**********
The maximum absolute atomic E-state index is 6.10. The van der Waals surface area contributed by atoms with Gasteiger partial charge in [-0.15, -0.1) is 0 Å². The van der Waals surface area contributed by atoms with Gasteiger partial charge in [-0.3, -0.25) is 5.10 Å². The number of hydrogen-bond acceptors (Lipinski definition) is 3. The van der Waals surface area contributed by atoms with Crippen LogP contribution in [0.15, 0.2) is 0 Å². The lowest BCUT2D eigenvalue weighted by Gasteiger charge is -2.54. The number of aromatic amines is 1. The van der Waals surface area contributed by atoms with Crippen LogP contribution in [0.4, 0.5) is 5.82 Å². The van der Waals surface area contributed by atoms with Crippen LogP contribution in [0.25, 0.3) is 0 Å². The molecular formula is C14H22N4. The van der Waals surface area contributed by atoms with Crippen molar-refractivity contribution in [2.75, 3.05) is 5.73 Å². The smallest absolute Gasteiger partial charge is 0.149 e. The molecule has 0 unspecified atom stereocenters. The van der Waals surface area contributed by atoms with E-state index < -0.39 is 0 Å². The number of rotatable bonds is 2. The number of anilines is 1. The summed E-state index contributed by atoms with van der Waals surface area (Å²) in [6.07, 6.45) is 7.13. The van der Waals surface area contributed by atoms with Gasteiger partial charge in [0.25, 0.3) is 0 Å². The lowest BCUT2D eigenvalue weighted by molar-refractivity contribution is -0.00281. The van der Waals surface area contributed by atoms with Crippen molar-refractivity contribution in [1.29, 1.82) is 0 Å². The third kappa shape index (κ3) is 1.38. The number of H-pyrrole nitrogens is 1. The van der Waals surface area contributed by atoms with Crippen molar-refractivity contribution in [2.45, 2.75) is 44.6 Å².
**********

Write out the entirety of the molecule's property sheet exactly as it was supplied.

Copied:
The maximum absolute atomic E-state index is 6.10. The van der Waals surface area contributed by atoms with Gasteiger partial charge in [-0.15, -0.1) is 0 Å². The van der Waals surface area contributed by atoms with Gasteiger partial charge in [-0.3, -0.25) is 5.10 Å². The number of hydrogen-bond acceptors (Lipinski definition) is 3. The van der Waals surface area contributed by atoms with Crippen LogP contribution in [0.15, 0.2) is 0 Å². The lowest BCUT2D eigenvalue weighted by Gasteiger charge is -2.54. The number of aromatic amines is 1. The van der Waals surface area contributed by atoms with Crippen LogP contribution in [0.4, 0.5) is 5.82 Å². The van der Waals surface area contributed by atoms with Crippen LogP contribution in [0.25, 0.3) is 0 Å². The molecular formula is C14H22N4. The van der Waals surface area contributed by atoms with Crippen molar-refractivity contribution in [2.75, 3.05) is 5.73 Å². The smallest absolute Gasteiger partial charge is 0.149 e. The molecule has 0 unspecified atom stereocenters. The van der Waals surface area contributed by atoms with E-state index < -0.39 is 0 Å². The number of rotatable bonds is 2. The number of anilines is 1. The summed E-state index contributed by atoms with van der Waals surface area (Å²) in [6.07, 6.45) is 7.13. The van der Waals surface area contributed by atoms with Gasteiger partial charge in [0.25, 0.3) is 0 Å². The lowest BCUT2D eigenvalue weighted by molar-refractivity contribution is -0.00281. The van der Waals surface area contributed by atoms with Crippen molar-refractivity contribution in [1.29, 1.82) is 0 Å². The third kappa shape index (κ3) is 1.38. The number of H-pyrrole nitrogens is 1. The van der Waals surface area contributed by atoms with Crippen molar-refractivity contribution in [2.45, 2.75) is 44.6 Å².